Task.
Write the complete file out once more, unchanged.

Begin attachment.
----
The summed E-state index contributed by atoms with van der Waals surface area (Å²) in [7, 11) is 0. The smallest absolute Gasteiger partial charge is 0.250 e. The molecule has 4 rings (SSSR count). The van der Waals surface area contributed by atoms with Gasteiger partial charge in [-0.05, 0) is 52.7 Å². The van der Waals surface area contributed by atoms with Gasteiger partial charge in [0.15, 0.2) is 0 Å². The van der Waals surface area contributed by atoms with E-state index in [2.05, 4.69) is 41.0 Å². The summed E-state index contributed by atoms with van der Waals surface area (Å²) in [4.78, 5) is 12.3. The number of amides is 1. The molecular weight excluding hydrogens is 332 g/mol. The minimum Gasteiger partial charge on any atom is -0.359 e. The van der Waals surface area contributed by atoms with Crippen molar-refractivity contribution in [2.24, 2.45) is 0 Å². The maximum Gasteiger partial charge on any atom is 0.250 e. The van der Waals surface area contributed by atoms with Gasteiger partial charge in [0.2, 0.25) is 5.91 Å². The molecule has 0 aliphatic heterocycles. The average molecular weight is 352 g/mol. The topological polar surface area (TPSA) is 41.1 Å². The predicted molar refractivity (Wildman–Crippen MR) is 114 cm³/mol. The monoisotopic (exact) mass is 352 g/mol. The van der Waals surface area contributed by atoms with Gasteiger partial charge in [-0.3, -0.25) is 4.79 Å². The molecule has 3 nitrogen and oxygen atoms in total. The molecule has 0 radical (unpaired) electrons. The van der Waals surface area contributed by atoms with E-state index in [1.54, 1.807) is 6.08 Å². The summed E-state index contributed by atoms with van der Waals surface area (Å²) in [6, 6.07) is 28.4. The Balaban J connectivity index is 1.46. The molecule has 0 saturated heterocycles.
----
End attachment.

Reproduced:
The summed E-state index contributed by atoms with van der Waals surface area (Å²) in [7, 11) is 0. The smallest absolute Gasteiger partial charge is 0.250 e. The molecule has 4 rings (SSSR count). The van der Waals surface area contributed by atoms with Gasteiger partial charge in [-0.05, 0) is 52.7 Å². The van der Waals surface area contributed by atoms with Gasteiger partial charge in [0.15, 0.2) is 0 Å². The van der Waals surface area contributed by atoms with E-state index in [2.05, 4.69) is 41.0 Å². The summed E-state index contributed by atoms with van der Waals surface area (Å²) in [4.78, 5) is 12.3. The number of amides is 1. The molecular weight excluding hydrogens is 332 g/mol. The minimum Gasteiger partial charge on any atom is -0.359 e. The van der Waals surface area contributed by atoms with Crippen molar-refractivity contribution in [2.24, 2.45) is 0 Å². The maximum Gasteiger partial charge on any atom is 0.250 e. The van der Waals surface area contributed by atoms with Gasteiger partial charge in [0.2, 0.25) is 5.91 Å². The molecule has 0 aliphatic heterocycles. The average molecular weight is 352 g/mol. The topological polar surface area (TPSA) is 41.1 Å². The predicted molar refractivity (Wildman–Crippen MR) is 114 cm³/mol. The monoisotopic (exact) mass is 352 g/mol. The van der Waals surface area contributed by atoms with Gasteiger partial charge in [-0.3, -0.25) is 4.79 Å². The molecule has 3 nitrogen and oxygen atoms in total. The molecule has 0 radical (unpaired) electrons. The van der Waals surface area contributed by atoms with E-state index in [1.54, 1.807) is 6.08 Å². The summed E-state index contributed by atoms with van der Waals surface area (Å²) in [6, 6.07) is 28.4. The Balaban J connectivity index is 1.46. The molecule has 0 saturated heterocycles.